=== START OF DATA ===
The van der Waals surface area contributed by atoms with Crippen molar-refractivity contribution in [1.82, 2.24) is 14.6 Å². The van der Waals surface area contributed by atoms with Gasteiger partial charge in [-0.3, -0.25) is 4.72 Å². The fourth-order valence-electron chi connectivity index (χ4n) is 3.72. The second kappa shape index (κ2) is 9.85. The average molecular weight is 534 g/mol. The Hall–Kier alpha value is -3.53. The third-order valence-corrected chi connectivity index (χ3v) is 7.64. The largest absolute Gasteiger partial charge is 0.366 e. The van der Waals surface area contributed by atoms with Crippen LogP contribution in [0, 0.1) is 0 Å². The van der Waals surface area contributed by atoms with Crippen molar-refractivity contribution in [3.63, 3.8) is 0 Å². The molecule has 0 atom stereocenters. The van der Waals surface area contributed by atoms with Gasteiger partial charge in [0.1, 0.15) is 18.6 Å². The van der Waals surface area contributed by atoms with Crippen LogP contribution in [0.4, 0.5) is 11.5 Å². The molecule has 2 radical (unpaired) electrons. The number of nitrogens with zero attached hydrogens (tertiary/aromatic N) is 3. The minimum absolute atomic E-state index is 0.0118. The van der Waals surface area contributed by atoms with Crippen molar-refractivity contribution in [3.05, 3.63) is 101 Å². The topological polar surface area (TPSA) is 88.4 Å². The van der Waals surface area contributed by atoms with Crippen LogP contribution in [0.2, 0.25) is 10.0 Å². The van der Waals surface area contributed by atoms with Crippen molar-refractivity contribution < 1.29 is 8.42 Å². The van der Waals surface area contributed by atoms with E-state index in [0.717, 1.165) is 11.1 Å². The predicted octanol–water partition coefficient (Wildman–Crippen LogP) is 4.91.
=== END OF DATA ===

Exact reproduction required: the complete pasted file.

The van der Waals surface area contributed by atoms with Crippen molar-refractivity contribution in [1.82, 2.24) is 14.6 Å². The van der Waals surface area contributed by atoms with Gasteiger partial charge in [-0.3, -0.25) is 4.72 Å². The fourth-order valence-electron chi connectivity index (χ4n) is 3.72. The second kappa shape index (κ2) is 9.85. The average molecular weight is 534 g/mol. The Hall–Kier alpha value is -3.53. The third-order valence-corrected chi connectivity index (χ3v) is 7.64. The largest absolute Gasteiger partial charge is 0.366 e. The van der Waals surface area contributed by atoms with Crippen LogP contribution in [0, 0.1) is 0 Å². The van der Waals surface area contributed by atoms with Crippen molar-refractivity contribution in [3.63, 3.8) is 0 Å². The molecule has 0 atom stereocenters. The van der Waals surface area contributed by atoms with Gasteiger partial charge in [0.1, 0.15) is 18.6 Å². The van der Waals surface area contributed by atoms with Crippen LogP contribution in [0.4, 0.5) is 11.5 Å². The molecule has 2 radical (unpaired) electrons. The number of nitrogens with zero attached hydrogens (tertiary/aromatic N) is 3. The minimum absolute atomic E-state index is 0.0118. The van der Waals surface area contributed by atoms with Crippen molar-refractivity contribution in [3.05, 3.63) is 101 Å². The topological polar surface area (TPSA) is 88.4 Å². The van der Waals surface area contributed by atoms with Crippen LogP contribution in [0.2, 0.25) is 10.0 Å². The van der Waals surface area contributed by atoms with Crippen molar-refractivity contribution < 1.29 is 8.42 Å². The van der Waals surface area contributed by atoms with E-state index in [0.717, 1.165) is 11.1 Å². The predicted octanol–water partition coefficient (Wildman–Crippen LogP) is 4.91.